It's very hard to put these sorts of brain actions into temporal order though. The brain may report that you thought of several related concepts in a particular order, but introspection often lies. Foe two examples that relate to this story, when you blink, the brain seems to distort your time sense so you are not aware of how long a blink really takes, and a blink 'feels' like there was zero time with the eyes fully closed, and if you look into a mirror, and shift your visual focus back and forth from one eye to the other, the brain edits out the movement, so normally, you are aware of looking into one eye, then the other, but you don't notice your gaze passing across the bridge of your nose in between. With deliberate practice, people can become aware of these 'self-editing' experiences, but most of us are routinely tricked by our own brains this way.
          One of the big tricks some high level martial arts teaches (but usually not until you are pretty damned far along), is that the strike that just hit the opponent (Poww!!) right in the left kidney, was launched exactly as their eyelids reached closed position, and they missed seeing the first 200/1,000'ths of a second of the blow coming. If they had trained enough, their response would have been automatic, directed by a part of the brain not subject to this editing, and that wouldn't have worked.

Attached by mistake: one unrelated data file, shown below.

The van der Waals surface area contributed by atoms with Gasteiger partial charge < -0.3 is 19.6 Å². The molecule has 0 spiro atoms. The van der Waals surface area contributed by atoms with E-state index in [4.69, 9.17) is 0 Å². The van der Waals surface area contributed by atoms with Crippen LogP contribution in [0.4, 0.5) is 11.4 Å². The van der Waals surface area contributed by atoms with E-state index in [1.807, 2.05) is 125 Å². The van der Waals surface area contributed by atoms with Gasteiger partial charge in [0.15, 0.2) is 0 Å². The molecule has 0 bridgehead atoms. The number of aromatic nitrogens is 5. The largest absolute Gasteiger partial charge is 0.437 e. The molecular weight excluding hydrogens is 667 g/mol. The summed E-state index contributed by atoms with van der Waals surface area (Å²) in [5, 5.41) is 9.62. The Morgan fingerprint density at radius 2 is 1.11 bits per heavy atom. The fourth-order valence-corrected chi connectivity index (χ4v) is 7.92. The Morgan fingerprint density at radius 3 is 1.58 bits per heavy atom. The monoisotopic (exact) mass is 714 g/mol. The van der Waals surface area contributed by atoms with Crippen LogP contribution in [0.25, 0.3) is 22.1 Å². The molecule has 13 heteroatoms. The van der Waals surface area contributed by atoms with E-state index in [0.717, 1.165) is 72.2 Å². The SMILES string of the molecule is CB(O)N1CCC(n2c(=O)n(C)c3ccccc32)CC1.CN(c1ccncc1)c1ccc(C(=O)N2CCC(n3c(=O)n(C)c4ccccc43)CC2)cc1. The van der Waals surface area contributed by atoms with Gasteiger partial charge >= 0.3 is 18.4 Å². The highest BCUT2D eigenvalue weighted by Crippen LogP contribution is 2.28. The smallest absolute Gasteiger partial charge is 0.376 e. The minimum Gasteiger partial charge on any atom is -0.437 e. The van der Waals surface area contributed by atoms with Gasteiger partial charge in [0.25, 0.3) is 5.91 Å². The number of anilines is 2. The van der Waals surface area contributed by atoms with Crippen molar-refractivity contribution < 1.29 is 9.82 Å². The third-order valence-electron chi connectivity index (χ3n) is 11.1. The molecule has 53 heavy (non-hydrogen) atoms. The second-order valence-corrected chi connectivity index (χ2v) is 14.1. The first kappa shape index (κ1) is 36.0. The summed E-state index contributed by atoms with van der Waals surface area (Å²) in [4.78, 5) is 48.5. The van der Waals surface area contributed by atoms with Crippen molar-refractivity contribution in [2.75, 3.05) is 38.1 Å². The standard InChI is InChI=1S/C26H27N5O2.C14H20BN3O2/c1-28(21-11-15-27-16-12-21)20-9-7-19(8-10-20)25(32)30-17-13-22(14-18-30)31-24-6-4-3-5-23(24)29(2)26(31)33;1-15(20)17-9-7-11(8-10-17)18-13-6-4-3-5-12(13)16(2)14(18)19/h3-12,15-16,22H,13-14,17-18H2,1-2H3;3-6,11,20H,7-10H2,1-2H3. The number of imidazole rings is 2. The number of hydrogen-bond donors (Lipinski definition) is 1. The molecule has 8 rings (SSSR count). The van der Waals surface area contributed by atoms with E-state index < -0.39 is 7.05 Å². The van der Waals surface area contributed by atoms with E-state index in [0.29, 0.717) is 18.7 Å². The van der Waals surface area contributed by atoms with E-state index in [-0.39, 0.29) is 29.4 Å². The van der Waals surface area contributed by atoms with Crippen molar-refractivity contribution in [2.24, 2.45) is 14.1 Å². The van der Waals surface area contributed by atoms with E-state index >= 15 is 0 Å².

• Re:Frsit Psot (Score:3, Interesting)

    by cp.tar ( 871488 ) <cp.tar.bz2@gmail.com> on Monday September 10, 2007 @02:26PM (#20542311) Journal

    I recently got a book on speed-reading.

    One of those "as seen on TV" type.

    I thought I'd give it a try, if only to see what I'm doing wrong.

    Then I found out I could have written that book: it only teaches lousy readers stuff people who have had enough reading practice learned by themselves.

    One of the first things in the book is testing your own reading speed. And the book says an average American should score about 200-250 words per minute, as calculated by the provided formula.